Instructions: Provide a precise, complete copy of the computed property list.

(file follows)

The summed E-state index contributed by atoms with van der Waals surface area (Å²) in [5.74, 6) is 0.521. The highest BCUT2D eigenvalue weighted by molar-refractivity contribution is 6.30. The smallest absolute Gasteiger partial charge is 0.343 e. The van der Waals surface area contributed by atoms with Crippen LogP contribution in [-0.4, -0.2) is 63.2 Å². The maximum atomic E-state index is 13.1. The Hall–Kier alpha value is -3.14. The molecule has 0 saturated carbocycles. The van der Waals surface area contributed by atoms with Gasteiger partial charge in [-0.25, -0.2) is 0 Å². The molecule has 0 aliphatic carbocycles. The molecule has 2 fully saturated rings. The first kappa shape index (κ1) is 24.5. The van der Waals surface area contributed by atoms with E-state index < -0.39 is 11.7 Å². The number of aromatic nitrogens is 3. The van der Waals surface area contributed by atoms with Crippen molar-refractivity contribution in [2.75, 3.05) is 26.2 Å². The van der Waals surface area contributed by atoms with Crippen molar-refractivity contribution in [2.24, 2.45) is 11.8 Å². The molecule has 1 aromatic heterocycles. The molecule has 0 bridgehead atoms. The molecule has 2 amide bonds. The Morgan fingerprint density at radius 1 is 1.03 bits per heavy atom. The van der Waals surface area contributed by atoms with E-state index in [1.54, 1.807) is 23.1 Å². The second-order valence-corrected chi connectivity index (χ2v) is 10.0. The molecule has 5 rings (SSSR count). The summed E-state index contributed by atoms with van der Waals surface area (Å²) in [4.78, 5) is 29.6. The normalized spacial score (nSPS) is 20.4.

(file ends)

The summed E-state index contributed by atoms with van der Waals surface area (Å²) in [5.74, 6) is 0.521. The highest BCUT2D eigenvalue weighted by molar-refractivity contribution is 6.30. The smallest absolute Gasteiger partial charge is 0.343 e. The van der Waals surface area contributed by atoms with Crippen LogP contribution in [-0.4, -0.2) is 63.2 Å². The maximum atomic E-state index is 13.1. The Hall–Kier alpha value is -3.14. The molecule has 0 saturated carbocycles. The van der Waals surface area contributed by atoms with Gasteiger partial charge in [-0.25, -0.2) is 0 Å². The molecule has 0 aliphatic carbocycles. The molecule has 2 fully saturated rings. The first kappa shape index (κ1) is 24.5. The van der Waals surface area contributed by atoms with E-state index < -0.39 is 11.7 Å². The number of aromatic nitrogens is 3. The van der Waals surface area contributed by atoms with Crippen molar-refractivity contribution in [2.75, 3.05) is 26.2 Å². The van der Waals surface area contributed by atoms with Crippen molar-refractivity contribution in [2.24, 2.45) is 11.8 Å². The molecule has 1 aromatic heterocycles. The molecule has 0 bridgehead atoms. The molecule has 2 amide bonds. The Morgan fingerprint density at radius 1 is 1.03 bits per heavy atom. The van der Waals surface area contributed by atoms with E-state index in [1.54, 1.807) is 23.1 Å². The second-order valence-corrected chi connectivity index (χ2v) is 10.0. The molecule has 5 rings (SSSR count). The summed E-state index contributed by atoms with van der Waals surface area (Å²) in [4.78, 5) is 29.6. The normalized spacial score (nSPS) is 20.4.